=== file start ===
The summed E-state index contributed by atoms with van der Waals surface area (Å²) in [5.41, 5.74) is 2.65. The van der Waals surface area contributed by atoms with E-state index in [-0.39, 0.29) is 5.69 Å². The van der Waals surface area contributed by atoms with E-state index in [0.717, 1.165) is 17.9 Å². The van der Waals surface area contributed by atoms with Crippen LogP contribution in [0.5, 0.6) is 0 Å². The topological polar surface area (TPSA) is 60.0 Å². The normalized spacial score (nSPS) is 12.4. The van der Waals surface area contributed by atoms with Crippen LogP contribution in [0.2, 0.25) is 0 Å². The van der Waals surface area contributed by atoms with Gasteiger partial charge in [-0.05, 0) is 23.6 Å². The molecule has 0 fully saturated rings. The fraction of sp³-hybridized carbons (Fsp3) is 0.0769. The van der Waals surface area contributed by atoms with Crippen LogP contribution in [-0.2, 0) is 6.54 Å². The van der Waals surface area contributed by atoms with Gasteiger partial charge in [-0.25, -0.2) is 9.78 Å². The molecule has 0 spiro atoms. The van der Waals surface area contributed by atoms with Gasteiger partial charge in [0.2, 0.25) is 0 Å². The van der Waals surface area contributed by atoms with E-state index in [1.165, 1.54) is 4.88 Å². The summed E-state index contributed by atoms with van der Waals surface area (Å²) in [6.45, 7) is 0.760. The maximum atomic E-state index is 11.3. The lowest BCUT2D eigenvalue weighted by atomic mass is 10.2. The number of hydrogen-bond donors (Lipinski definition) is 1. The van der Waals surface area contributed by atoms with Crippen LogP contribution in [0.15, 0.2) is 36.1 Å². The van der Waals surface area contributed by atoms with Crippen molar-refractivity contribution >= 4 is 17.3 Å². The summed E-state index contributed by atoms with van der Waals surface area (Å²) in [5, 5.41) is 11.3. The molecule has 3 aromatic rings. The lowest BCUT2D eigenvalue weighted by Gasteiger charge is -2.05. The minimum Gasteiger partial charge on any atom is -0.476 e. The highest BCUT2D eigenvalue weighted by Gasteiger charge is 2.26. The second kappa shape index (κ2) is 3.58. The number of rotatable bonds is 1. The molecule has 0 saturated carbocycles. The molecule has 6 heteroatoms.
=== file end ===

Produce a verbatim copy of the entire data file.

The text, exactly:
The summed E-state index contributed by atoms with van der Waals surface area (Å²) in [5.41, 5.74) is 2.65. The van der Waals surface area contributed by atoms with E-state index in [-0.39, 0.29) is 5.69 Å². The van der Waals surface area contributed by atoms with E-state index in [0.717, 1.165) is 17.9 Å². The van der Waals surface area contributed by atoms with Crippen LogP contribution in [0.5, 0.6) is 0 Å². The topological polar surface area (TPSA) is 60.0 Å². The normalized spacial score (nSPS) is 12.4. The van der Waals surface area contributed by atoms with Crippen LogP contribution in [0.2, 0.25) is 0 Å². The van der Waals surface area contributed by atoms with Gasteiger partial charge in [-0.05, 0) is 23.6 Å². The molecule has 0 fully saturated rings. The fraction of sp³-hybridized carbons (Fsp3) is 0.0769. The van der Waals surface area contributed by atoms with Crippen LogP contribution in [-0.2, 0) is 6.54 Å². The van der Waals surface area contributed by atoms with Gasteiger partial charge in [-0.25, -0.2) is 9.78 Å². The molecule has 0 spiro atoms. The van der Waals surface area contributed by atoms with Gasteiger partial charge in [0.2, 0.25) is 0 Å². The van der Waals surface area contributed by atoms with E-state index in [1.165, 1.54) is 4.88 Å². The summed E-state index contributed by atoms with van der Waals surface area (Å²) in [6.45, 7) is 0.760. The maximum atomic E-state index is 11.3. The lowest BCUT2D eigenvalue weighted by atomic mass is 10.2. The number of hydrogen-bond donors (Lipinski definition) is 1. The van der Waals surface area contributed by atoms with Crippen LogP contribution in [0.15, 0.2) is 36.1 Å². The van der Waals surface area contributed by atoms with Crippen molar-refractivity contribution >= 4 is 17.3 Å². The summed E-state index contributed by atoms with van der Waals surface area (Å²) in [5, 5.41) is 11.3. The molecule has 3 aromatic rings. The lowest BCUT2D eigenvalue weighted by Gasteiger charge is -2.05. The minimum Gasteiger partial charge on any atom is -0.476 e. The highest BCUT2D eigenvalue weighted by Gasteiger charge is 2.26. The second kappa shape index (κ2) is 3.58. The number of rotatable bonds is 1. The molecule has 0 saturated carbocycles. The molecule has 6 heteroatoms.